Sunday, July 24, 2011

SKIDOO: You Gotta Be There!

The following was
written by North-
west Film Forum
program director
Adam Sekuler to
promote a
screening of this
under-seen gem.
I'm posting it
with his permis-
sion on the occa-
sion of the film's
long-awaited ar-
rival on DVD.


SKIDOO
(Otto Preminger, US, 1968, 97 mins.)


The best film screening the first week of SIFF is easily Skidoo. It's this
Sunday at 3pm at the Film Forum, not in the SIFF program actually, but is
a part of our Secret Sunday matinee series. We don't typically divulge the
feature, but this is just that rare and just that good. I can't recommend
this enough, and in my typically verbose way, here's why you HAVE to be
here for it. Its not available on DVD or VHS, and the film rarely plays!

Skidoo presents an unlikely domestic situation in which Jackie Gleason
plays a retired San Francisco hit man-turned-car wash owner and Carol
Channing
plays his daffy wife. Yes, Gleason and Channing as man and
wife; can you imagine them making love? Gleason soon finds himself on a
mission from God. Not the God of the Father-Son-and-Holy Spirit fame,
but the head of the local mob who is known as God. God is played by
Groucho Marx
, and if you can believe Groucho as a mafia chieftain…



Anyway, Gleason is ordered by God to get himself arrested and sent to
Alcatraz, where he is to do a hit on a former gangster who turned infor-
mer. Unfortunately for Gleason, this target (played by Mickey Rooney,
who seems to be reading his lines from cue cards) is in ultra-tight protec-
tive custody and is thus immune from unpleasant visitors carrying shanks.

Unable to fulfill his assignment and stuck in Alcatraz on a bogus
rap, Gleason finds an escape by accident: he shares a cell with
a draft-dodging writer (Austin Pendleton, in his film debut)
who laced the glue of his stationery envelopes with LSD.

Meanwhile,
Channing is
coping with the
news their
teenage daugh-
ter [Alexandra
Hay]
has fallen
in with a group
of hippies. The
mod mom hap-
pily embraces
the hippies
and brings
them into her
home. She
tries to get
to God by seducing a young mobster (Frankie Avalon; yes, that
Frankie Avalon). When that fails, she and the hippies commandeer a
small armada and sail off to God's yacht off the San Francisco coast.

***** ***** ***** ***** ***** ***** ***** ***** *****

In 2009, the NWFF screened Model Shop as part of their 1969 series. Jacques
Demy's Los Angeles effort also features Alexandra Hay, the daughter in
Skidoo.

***** ***** ***** ***** ***** ***** *****
***** *****

Meanwhile, Gleason spikes the soup in the Alcatraz commissar-
y with the LSD-laced envelopes and creates a makeshift balloon
out of garbage bags and a garbage can. He and his druggie cell-
mate fly off to God's yacht just as the hippie fleet arrives. After
much to-do, God and the acid-tripping writer abandon ship to-
gether and sail off into the sunset with a bountiful supply of acid.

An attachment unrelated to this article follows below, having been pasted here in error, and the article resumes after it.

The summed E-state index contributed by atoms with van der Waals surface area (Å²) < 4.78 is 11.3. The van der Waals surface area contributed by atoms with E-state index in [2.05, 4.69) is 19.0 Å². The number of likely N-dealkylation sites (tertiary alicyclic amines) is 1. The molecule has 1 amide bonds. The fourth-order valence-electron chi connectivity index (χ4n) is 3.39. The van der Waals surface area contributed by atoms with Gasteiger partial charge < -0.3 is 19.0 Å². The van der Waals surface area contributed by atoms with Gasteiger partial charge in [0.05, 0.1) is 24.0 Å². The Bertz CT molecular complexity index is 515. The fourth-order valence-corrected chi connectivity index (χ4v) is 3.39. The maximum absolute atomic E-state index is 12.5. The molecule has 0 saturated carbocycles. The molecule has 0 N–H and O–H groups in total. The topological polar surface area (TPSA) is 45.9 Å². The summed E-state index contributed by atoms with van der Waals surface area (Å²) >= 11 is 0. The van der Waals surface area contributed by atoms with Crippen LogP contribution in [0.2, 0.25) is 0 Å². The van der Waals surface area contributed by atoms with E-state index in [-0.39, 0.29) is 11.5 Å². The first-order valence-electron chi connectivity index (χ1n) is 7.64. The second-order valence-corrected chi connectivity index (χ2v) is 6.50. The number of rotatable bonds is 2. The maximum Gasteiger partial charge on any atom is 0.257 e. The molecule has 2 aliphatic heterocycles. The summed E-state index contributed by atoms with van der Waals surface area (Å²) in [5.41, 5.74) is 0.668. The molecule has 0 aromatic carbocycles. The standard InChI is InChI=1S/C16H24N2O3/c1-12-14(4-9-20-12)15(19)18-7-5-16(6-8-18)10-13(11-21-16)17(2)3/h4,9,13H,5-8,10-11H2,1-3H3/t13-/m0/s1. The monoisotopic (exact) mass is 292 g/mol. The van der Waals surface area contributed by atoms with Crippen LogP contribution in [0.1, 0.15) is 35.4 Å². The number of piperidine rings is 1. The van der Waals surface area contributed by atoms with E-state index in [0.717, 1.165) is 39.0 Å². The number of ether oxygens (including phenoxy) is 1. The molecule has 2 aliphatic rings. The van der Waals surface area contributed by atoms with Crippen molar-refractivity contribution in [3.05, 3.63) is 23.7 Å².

Skidoo is such a wild assault on the senses that it's hard to im-
agine the film was ever made. Under Preminger's direction, LSD
is a liberating and empowering tool; it makes Gleason and Marx's
characters end their criminal ways in pursuit of a greater truth. It
also allows an astonishing number of guest stars in the Alcatraz
sequences (including Rooney, Peter Lawford, Richard Kiel,
Burgess Meredith
and Frank Gorshin) tripping on acid.

If that's not enough, the film is packed with other unlikely star
turns including Cesar Romero as Avalon's dad, George Raft
as the skipper of God's yacht, Arnold Stang as Gleason's stooge,
and the great character actor Fred Clark and singer Harry
Nilsson
(who wrote the music) as prison guards.

As for the acid
trips, Premin-
ger fills the
screen with
such imagery
as the Green
Bay Packers
mooning the
camera and
an elaborate
dance se-
quence with
women dressed in garbage cans doing a mock ballet under a
red light. Preminger reportedly experimented with Timothy
Leary
to get a feel for what one experiences on LSD, even
insisting that everyone try LSD before making the film!

Skidoo is one of the most wonderfully rude movies ever made. It is
so blatantly weird and in such marvelously bad taste that it feels as if
Preminger was prescient on the pending rise of underground counter-
culture comedy such as John Waters and Cheech and Chong.

It is a film where the druggies are the heroes and even criminals can
become angels if they just learn to chill with LSD. It is a movie where
Hollywood's icons happily ham it up while being under the narcotic in-
fluence and the closing shot, with Groucho Marx and Austin Pendleton
dressed as Hare Krishnas in a boat full of drugs is too funny to endure.

Okay, that's a hell of a lot about this film, but it's really the best
thing screening this week in Seattle, and you only have this one
chance to see it. Even if its 79 degrees on Sunday, don't miss out!

--Adam Sekuler, Wednesday, May 20, 2009



Endnote: Images from Talking Moviezzz and Paper.

Tuesday, July 12, 2011

Revenge is a dish best served… to the lions!

He Who Gets Slapped (1924)